But that’s not all. The Pro will also get a new ultrawide camera, jumping from the 12MP Sony IMX386 over to a 64MP Sony IMX787. If that sounds familiar, it’s because that’s the same sensor used as the main camera in the Pixel 7a.
Lastly, the Pixel 8 Pro will get an improved time-of-flight sensor, the 8×8 ToF VL53L8 sensor. This should result in greatly improved autofocus.
The Pixel 8 may have some minor design changes in store
Google’s Pixel family has been through a few different design languages over the years, but its look has stayed pretty uniform since the introduction of the Pixel 6 series. The Pixel 7 was all about refinement both inside and out. It looks like the Pixel 8 family will follow the same direction. In fact, rumors suggest the standard Pixel 8 might have a nearly identical design to the Pixel 7.
If the rumors are accurate, the only major difference will be the size. The Pixel 8 will allegedly have dimensions of 150.5 x 70.8 x 8.9mm, a notable drop from the Pixel 7 at 155.6 x 73.2 x 8.7mm.
It looks like Google may be saving its bigger design improvements for the Pixel 8 Pro. New renders show the Pixel 8 will have a flat display, unlike the Pixel 7 Pro. There are also some subtle changes to the camera bar on the rear and an additional (currently unknown) sensor under the camera flash.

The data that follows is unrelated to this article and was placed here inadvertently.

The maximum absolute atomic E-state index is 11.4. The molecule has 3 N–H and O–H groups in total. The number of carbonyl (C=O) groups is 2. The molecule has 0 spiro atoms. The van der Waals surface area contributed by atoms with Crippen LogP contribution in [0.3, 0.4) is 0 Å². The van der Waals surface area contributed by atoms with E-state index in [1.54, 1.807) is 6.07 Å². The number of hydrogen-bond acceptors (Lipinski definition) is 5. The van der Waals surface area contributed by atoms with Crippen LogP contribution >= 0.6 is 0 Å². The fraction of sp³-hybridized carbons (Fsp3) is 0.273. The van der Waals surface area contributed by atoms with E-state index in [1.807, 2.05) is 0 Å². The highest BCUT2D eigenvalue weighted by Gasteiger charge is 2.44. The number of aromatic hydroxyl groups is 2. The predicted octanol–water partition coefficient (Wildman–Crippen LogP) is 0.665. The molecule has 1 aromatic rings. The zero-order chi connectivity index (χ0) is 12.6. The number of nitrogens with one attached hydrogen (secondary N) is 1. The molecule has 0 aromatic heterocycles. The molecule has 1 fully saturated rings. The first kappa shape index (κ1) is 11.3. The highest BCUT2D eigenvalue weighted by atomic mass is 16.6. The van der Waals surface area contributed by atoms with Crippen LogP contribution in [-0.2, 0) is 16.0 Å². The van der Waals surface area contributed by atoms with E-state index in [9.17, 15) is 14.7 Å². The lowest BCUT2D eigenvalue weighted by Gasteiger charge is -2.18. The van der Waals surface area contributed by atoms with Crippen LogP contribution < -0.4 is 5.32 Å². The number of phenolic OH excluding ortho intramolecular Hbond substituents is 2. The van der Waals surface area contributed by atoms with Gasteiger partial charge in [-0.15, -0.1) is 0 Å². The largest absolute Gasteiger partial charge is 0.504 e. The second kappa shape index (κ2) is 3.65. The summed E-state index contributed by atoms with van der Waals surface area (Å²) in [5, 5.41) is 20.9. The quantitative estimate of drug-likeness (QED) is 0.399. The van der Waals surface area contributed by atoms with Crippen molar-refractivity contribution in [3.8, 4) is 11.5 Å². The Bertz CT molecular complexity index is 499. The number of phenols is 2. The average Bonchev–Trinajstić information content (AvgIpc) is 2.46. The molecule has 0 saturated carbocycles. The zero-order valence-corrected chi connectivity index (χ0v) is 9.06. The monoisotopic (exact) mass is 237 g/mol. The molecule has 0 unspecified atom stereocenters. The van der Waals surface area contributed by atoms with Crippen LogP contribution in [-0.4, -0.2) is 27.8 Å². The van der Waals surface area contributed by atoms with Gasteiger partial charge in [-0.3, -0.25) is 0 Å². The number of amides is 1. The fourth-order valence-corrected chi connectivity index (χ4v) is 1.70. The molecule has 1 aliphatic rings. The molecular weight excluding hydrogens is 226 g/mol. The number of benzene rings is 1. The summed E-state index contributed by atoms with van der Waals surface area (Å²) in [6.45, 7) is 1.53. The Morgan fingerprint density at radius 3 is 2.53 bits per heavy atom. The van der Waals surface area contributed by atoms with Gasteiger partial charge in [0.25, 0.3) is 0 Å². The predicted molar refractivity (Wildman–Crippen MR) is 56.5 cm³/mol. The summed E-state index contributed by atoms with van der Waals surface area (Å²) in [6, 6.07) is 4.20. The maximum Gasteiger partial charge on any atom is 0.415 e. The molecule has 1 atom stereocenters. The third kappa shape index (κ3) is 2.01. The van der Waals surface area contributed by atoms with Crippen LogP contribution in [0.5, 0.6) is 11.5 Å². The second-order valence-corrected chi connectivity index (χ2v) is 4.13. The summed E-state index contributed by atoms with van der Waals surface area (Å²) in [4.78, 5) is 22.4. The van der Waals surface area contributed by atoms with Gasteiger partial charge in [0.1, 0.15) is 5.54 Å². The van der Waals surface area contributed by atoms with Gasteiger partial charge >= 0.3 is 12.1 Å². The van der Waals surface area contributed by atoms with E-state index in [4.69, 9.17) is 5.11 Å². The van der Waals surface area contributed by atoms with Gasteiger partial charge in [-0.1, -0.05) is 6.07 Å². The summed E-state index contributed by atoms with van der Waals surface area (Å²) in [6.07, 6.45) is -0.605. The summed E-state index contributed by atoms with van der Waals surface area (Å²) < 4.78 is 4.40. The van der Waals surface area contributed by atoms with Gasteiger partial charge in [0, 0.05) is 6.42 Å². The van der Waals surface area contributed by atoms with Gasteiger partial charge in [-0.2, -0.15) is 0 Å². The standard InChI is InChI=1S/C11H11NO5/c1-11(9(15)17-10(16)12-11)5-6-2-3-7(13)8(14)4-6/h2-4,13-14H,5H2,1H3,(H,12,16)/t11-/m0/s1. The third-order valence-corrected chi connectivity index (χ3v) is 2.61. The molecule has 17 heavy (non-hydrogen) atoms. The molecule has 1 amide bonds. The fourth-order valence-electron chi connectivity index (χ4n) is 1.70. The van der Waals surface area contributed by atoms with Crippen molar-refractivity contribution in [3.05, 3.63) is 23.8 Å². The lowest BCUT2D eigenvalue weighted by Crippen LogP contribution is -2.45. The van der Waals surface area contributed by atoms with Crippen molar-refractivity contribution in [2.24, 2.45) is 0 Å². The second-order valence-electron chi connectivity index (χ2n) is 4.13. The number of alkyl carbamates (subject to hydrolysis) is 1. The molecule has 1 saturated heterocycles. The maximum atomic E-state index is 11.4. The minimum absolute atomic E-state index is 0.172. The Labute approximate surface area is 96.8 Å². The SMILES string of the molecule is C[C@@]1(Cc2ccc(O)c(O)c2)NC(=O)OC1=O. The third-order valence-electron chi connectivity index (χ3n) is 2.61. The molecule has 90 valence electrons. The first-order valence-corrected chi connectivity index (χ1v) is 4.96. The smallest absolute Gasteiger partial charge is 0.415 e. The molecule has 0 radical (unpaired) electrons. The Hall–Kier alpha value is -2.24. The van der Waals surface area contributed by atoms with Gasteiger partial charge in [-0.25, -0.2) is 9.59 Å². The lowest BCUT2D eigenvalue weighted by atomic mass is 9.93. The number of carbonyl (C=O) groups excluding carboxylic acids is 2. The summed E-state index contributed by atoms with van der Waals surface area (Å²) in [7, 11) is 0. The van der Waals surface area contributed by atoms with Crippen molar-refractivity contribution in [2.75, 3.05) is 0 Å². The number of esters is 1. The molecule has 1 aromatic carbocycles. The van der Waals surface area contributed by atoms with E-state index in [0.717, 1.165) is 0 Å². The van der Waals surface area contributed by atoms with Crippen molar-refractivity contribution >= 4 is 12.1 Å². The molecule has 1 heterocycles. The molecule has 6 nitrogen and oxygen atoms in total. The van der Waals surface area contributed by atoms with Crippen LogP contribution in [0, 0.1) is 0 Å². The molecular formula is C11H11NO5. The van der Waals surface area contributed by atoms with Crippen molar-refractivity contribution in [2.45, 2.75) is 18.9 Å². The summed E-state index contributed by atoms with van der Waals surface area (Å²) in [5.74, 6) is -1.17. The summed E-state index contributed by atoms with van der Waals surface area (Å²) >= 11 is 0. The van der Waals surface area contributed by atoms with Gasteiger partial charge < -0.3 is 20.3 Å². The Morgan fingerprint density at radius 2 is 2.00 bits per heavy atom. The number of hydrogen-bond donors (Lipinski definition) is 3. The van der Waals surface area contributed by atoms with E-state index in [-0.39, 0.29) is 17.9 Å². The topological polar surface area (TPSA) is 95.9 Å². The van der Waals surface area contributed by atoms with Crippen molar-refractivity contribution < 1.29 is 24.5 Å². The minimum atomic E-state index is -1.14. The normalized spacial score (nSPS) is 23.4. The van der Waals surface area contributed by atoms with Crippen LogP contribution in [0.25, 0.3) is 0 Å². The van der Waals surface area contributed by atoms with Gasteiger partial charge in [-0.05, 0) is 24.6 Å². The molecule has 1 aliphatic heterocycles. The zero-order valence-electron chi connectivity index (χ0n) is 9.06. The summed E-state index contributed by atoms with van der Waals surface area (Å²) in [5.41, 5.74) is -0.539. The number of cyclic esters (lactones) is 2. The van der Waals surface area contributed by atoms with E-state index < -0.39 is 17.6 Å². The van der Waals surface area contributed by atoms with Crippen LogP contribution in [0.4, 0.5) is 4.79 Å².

The Pixel 8 will likely continue Google’s strategy of iteration over revolution
We don’t know too much more about the Pixel 8 and how they compare to the Pixel 7a specs just yet. But here are a few other quick highlights:
- Rumors claim the Pixel 8 will have 8GB of RAM, while the Pixel 8 Pro has 12GB.
- A recent Android Authority leak revealed the Pixel8 will have a 6.17-inch 120Hz display with a resolution of 2,400 x 1,080 and 1,400 nits peak HDR brightness. Meanwhile, the Pixel 8 Pro will have a 6.7-inch 120Hz display with a resolution of 2,993 x 1,344 and 1,600 nits peak HDR brightness.
- An APK teardown suggests the Pixel 8 family will have a new video unblur tool, similar to the photo unblur tool in the Pixel 7 series.
Anything else would be speculation, but it seems pretty likely the Pixel 8 will continue Google’s existing strategy: improve the camera, refine the design, and keep pushing machine learning and AI to the next level.
Reasons to consider waiting for the Pixel 8
The Pixel 7a is a mid-ranger, and you can buy it right now for $499, so why would you wait for a flagship phone that’s likely to be at least $100 to $150 more expensive? There are a few reasons, actually.